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Biology 130 Lab Report: Home

This course guide will help you find scholarly resources to support your BIOL130 Lab Reports.

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1. Get Access to Library Resources

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2. Definitions and Principles of Lab Tests

The following resources are known as "reference" material. They include encyclopedias, dictionaries, and glossaries that provide basic information about common scientific terms, theories, and methodologies. 

The following are resources specific to biology.

Springer Protocols - lab methods 

Oxford Reference - dictionaries and encyclopedias

Science Direct - ebooks and journal articles

Knovel - e-books on Science and Engineering topics

Library catalogue - search for text on biophysical chemistry, biochemical physics, etc.

Search Strategies for BIO 130L Lab 1

*Try these strategies for whichever test you are searching for.

  1. Try variations on test names, for example Buret's Test try:
    • biuret reaction; biuret’s test; biuret’s reagent; biuret’s method.   
    • Phrase –search “biuret’s method” “biuret reaction”     
    • singular/possessive : biuret or biuret’s
  1. Search PubMed using MeSH will give a focused result list. Note the links on right side of a record.
  2. Locate the original method paper in Scopus or Web of Science and check the cited references for newer work. (1900/ 1940’s)
  3. Tests used are colorimetric (based on changes in colour/color). Look up the pros/cons of colorimetric tests for identification.

3. Find Journal Articles

An excellent lab report uses current literature to inform your lab results and interpretations. This is done within the discussion section. Finding examples of how the lab technique is currently applied by other scientists bridges the gab between isolated lab techniques and real world uses. Research databases, like the ones linked below, aggregate research articles into user-friendly database.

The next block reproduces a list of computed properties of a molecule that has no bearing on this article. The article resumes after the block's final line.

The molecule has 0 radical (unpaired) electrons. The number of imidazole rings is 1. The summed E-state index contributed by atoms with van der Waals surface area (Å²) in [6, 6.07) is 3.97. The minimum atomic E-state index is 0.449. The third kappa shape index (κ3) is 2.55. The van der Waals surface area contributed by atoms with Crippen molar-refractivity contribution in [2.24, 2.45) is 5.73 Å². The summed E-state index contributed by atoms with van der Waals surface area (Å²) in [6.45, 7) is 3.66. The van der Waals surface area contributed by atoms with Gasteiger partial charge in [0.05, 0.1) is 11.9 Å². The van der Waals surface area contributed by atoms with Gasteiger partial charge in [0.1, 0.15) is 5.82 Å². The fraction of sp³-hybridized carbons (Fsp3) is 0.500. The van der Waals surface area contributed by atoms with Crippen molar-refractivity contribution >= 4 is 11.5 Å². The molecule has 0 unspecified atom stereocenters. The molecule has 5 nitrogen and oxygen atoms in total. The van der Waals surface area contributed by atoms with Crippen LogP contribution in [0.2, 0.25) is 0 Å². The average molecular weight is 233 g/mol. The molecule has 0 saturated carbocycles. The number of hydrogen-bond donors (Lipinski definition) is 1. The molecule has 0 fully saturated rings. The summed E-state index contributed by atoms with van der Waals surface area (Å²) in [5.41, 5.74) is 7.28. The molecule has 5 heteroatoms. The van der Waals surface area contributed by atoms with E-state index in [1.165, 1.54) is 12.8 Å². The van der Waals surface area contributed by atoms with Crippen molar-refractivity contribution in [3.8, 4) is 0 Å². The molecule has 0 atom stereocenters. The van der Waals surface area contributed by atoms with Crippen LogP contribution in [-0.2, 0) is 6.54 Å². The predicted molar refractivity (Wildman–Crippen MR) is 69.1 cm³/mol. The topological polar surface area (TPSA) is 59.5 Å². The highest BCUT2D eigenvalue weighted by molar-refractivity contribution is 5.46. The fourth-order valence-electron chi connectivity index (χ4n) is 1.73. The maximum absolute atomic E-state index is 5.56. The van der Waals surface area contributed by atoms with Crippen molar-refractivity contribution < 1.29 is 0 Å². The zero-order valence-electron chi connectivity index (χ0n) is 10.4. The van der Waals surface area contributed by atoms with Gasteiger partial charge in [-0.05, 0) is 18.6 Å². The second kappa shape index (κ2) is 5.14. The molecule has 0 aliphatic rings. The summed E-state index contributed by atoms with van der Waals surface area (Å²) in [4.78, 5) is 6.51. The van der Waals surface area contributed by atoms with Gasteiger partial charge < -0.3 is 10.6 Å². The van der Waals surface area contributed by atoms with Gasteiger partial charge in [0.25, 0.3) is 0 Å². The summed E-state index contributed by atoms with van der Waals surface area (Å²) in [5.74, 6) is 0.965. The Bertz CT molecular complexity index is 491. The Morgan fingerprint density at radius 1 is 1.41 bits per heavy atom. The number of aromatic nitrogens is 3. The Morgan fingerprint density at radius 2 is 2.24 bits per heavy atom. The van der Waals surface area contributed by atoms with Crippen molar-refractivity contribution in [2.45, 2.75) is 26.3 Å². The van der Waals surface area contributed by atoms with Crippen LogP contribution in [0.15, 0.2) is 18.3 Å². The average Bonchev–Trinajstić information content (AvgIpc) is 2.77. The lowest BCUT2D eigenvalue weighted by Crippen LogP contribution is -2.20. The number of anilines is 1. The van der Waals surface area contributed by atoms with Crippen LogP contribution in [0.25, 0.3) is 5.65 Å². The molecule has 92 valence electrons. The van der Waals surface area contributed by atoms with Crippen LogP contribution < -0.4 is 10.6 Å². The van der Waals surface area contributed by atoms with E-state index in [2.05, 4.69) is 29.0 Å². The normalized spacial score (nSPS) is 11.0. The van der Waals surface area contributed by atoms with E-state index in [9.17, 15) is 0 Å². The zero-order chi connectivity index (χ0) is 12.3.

Research Databases for Bio 130

PubMed

            How to search PubMed

Scopus

            How to search Scopus

Google Scholar

How to search for scientific literature in research databases (short videos)

Searching in a database

Building and revising keywords

Advanced techniques: Boolean searching

4. Scanning for Relevant Articles

You're not expected to read the entirety of a research article, especially if your search returned dozens of articles. Take a look at this short video for how to get the most out of a research article in the least amount of time. 

Basic Tips

1. Sort your results by relevance.

2. Scan the titles and abstracts to make sure that the articles are relevant.

3. Read through selected articles strategically; read the introduction, discussion, and conclusion sections first. 

 

5. Primary and Secondary Sources

1. Research or primary articles report an author's NEW, never before published research results from experiments/field studies.

2. Review articles gather, analyze, and summarize existing, published relevant research articles on a specific topic.

3. Peer reviewed articles have been evaluated by two or more experts in the field and accepted for publication based on validity, accuracy, and the originality of the work. Interested in peer review? Watch this short clip to find out more.

6. Evaluating Sources with RADAR

Using RADAR

R: Relevance
How is the information that you have found relevant to your assignment?
A: Authority
•Who is the author/creator of the work? Be a detective!
D: Date
•When was the information created? What dates ranges are important to you?
A: Accuracy
•What clues can you get about the accuracy of the source?
•Peer-review
•Reference accuracy
•Verifiable elsewhere?
R: Reason for writing
•Why was this information created?
•Research for new knowledge?
•Debate?
•Sell, persuade, entertain?

 

Mandalios, J. (2013). RADAR: An approach for helping students evaluate Internet sources. Journal Of Information Science, 39, 470-478. doi:10.1177/0165551513478889

Subject Guide

Laura Bredahl's picture
Laura Bredahl
Contact:
OPT 2107
Witer Learning Resource Centre
School of Optometry
University of Waterloo
519 888 4567 x38538
Subjects:Biology, Optometry